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The Behavioral Health Crisis of COVID-19

Dr. Alan Podawiltz, Chairman of Behavioral Health at JPS Health Network.

COVID-19 doesn’t only effect the lungs and hearts of the people it touches, the virus also deeply effects their minds and emotions. 

Dr. Alan Podawiltz, Chairman of Behavioral Health at JPS, said the demand for mental health care has increased dramatically over the past nine months as COVID-19 has spread in our community and around the world. 

“There has been more than a 30% increase for our JPS outpatient services,” Podawiltz said of the Behavioral Health caregivers at JPS. “Outpatient Services have been inundated with anxiety and depression treatment requests. On the inpatient side, from our Psychiatric Consult/Liaison service to our acute inpatient psychiatric service we have seen an increase in depression with suicidal thoughts and suicide attempts. We have also seen an increase of people with chronic mental illnesses needing hospitalization due to several factors including increased stress, anxiety and depression as well the patients not actively refilling their medications.   

In addition to problems caused by COVID-related stress, the virus has created issues for people because of logistical reasons, Podawiltz said.

“Patients not refilling their medications can be attributed to transportation, fear of being in the public, and not having the financial resources to purchase the medications,” according to Podawiltz. “There are an infinite number of life experiences during our COVID-19 era.”  

Ways COVID-19 triggers mental illness: 

  • Quarantine - resulting in the lack of social contact creating an increased sense of loneliness and significant loss of control over one’s life and activities. 

  • Financial Stress – from either loss of employment, the lost opportunity for employment, reduction of work hours per week, having to prioritize care for an ill family member over working, increased prices for essential items with no change in income, the fear that their financial security is always at risk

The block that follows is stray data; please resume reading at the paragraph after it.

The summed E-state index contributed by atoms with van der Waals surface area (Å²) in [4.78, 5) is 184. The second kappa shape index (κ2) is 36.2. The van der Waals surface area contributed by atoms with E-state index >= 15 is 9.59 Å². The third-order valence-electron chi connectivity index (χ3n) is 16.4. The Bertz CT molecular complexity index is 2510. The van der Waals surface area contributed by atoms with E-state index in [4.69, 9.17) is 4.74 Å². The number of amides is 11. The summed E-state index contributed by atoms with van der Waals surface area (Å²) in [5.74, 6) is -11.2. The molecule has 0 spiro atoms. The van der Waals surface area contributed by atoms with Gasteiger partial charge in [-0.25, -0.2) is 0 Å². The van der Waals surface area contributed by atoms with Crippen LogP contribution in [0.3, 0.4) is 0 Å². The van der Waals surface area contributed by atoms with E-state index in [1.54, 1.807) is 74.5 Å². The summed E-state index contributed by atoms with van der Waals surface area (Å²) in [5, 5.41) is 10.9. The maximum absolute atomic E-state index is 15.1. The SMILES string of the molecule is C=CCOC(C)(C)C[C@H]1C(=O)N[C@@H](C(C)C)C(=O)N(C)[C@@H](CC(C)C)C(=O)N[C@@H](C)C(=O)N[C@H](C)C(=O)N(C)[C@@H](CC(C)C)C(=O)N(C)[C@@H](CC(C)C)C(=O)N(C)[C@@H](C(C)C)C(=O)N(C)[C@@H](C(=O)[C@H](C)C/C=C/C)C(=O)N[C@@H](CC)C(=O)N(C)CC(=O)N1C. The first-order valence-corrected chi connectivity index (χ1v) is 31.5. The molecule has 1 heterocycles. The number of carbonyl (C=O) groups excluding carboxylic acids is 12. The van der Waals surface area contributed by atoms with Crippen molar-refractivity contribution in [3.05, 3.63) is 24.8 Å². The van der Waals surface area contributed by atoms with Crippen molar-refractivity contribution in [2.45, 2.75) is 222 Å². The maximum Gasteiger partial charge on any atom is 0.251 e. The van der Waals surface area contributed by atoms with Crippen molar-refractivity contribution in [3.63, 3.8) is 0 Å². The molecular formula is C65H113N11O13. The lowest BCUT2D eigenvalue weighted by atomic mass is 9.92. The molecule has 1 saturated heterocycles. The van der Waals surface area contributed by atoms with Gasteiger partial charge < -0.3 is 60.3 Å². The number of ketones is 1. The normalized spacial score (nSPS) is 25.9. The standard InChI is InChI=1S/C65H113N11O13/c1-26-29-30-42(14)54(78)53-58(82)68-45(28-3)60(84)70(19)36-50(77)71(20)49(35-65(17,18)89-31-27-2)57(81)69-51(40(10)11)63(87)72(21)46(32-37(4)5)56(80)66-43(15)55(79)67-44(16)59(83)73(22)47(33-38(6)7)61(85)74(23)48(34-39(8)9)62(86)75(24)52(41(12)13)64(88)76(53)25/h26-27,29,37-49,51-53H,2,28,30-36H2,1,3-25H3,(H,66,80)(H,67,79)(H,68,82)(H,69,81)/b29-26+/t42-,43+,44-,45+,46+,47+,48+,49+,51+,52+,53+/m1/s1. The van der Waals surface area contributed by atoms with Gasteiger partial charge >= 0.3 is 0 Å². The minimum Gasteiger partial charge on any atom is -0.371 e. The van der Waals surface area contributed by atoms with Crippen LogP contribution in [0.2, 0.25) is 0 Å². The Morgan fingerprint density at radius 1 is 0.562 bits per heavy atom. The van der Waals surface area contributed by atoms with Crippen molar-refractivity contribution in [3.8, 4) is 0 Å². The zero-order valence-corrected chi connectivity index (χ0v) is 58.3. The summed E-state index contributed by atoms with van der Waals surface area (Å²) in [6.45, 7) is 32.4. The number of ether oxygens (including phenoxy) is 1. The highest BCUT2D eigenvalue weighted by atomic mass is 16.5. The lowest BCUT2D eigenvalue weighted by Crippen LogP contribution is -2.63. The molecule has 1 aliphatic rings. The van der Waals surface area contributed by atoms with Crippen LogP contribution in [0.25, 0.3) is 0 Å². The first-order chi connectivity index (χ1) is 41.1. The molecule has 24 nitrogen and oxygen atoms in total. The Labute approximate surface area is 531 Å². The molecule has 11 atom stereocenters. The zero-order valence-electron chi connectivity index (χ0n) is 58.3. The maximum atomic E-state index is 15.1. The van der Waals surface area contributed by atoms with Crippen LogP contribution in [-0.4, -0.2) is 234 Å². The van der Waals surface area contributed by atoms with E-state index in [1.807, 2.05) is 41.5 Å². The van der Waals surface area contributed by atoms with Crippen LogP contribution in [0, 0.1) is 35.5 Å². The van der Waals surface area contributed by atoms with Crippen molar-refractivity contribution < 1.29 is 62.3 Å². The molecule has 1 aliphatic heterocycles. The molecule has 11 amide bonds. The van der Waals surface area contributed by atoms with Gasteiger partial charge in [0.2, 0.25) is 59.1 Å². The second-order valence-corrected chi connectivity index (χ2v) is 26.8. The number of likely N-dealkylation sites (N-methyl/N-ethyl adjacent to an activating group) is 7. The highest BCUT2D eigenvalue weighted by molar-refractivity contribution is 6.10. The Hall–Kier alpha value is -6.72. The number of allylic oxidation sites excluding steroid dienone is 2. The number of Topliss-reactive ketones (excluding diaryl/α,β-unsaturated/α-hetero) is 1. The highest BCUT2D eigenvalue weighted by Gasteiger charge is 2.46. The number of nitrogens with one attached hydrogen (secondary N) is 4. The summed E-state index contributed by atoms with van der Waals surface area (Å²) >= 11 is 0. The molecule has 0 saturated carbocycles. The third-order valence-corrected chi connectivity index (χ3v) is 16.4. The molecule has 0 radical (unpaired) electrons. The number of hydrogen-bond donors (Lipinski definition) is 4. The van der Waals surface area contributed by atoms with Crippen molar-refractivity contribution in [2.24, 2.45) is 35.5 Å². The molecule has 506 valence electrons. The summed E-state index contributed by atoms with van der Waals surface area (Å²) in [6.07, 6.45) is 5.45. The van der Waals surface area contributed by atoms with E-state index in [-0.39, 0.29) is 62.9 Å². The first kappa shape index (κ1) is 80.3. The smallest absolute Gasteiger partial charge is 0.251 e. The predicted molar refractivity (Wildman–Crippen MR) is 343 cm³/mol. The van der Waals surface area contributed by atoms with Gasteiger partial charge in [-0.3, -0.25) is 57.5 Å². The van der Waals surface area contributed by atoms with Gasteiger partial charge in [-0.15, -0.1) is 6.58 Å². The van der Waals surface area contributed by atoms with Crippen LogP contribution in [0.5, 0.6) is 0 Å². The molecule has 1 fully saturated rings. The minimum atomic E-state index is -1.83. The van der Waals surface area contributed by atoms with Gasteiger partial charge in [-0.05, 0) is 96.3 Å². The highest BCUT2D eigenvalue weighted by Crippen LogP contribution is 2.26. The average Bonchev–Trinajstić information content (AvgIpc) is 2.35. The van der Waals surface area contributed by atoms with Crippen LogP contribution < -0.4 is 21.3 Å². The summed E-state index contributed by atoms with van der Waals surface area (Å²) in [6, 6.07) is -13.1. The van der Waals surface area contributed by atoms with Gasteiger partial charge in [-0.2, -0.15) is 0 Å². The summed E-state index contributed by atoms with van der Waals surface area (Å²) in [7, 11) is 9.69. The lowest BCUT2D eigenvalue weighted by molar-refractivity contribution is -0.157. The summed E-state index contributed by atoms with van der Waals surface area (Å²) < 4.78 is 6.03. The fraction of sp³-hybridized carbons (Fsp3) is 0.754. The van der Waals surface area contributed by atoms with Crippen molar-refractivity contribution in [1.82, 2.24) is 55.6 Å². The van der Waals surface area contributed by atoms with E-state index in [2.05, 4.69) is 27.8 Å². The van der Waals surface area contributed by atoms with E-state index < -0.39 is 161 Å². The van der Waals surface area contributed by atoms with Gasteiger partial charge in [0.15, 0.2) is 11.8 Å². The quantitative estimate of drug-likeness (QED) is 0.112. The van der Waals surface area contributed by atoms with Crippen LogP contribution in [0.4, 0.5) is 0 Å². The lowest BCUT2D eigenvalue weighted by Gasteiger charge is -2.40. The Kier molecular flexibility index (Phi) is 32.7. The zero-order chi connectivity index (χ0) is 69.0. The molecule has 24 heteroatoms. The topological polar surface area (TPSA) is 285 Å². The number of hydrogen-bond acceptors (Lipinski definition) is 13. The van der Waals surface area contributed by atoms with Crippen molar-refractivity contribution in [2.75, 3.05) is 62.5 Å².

• Fear of the illness itself – one cannot avoid some report from someone or the news media that reminds everyone about the catastrophic loss of life and the projections that it will get worse.  As the pandemic has evolved over the last 12 months in the US I would say every person has had personal experiences with the illness.  This could range from school children being sent home for quarantine to knowing personally someone has passed away or knowing someone who knows someone that has passed away. Fear and worry of acquiring this illness all too real. 

  • Self-esteem damages – many persons are proud of the fact that they have been self-sufficient and always took care of their family needs.  Now they are relying heavily on social support programs and food lines. This loss of independence and constant worry about where the next meal or essential support may come from wears on primary care givers. 

  • Alcohol and substance abuse – there have been numerous cases where persons once sober have relapsed on their drug of choice. 

“I am always trying find a silver lining from every situation,” and COVID-19 is no different, Podawiltz said. “Early in the pandemic, most people’s response was reactive. At JPS, we had to reshape and reprioritize our crisis response plans at a whole new level. There was an amazing amount of positive outcome with what will be long-lasting changes to our systems.” 

The result is a number of new ways for Behavioral Health patients to connect with their caregivers to get the help they need. They include telehealth visits which allow patients to meet with their physicians over the phone or internet from the safety of their own home. 

Caregivers also developed a strategy for In-patient delivery of services to COVID units where they needed to assess and treat patients in a quarantined area. Laptop computers were employed extensively and have become the routine response to COVID-positive units. 

While it was tough to adapt to the COVID-19 crisis, Podawiltz said JPS instantly pulled together to respond to the situation and become the behavioral health resource Tarrant County needed. 

“The illnesses we treat are chronic and need routine follow-up,” Podawiltz said. “With over 25,000 patients telehealth became the only strategy to provide those individuals with care. Early in the pandemic we did not have the number of cameras and microphones needed to outfit every provider.  Administration prioritized the purchase of this need.  We now have a technically solid tele-psychiatry service and are better prepared than ever to meet our patients’ needs.”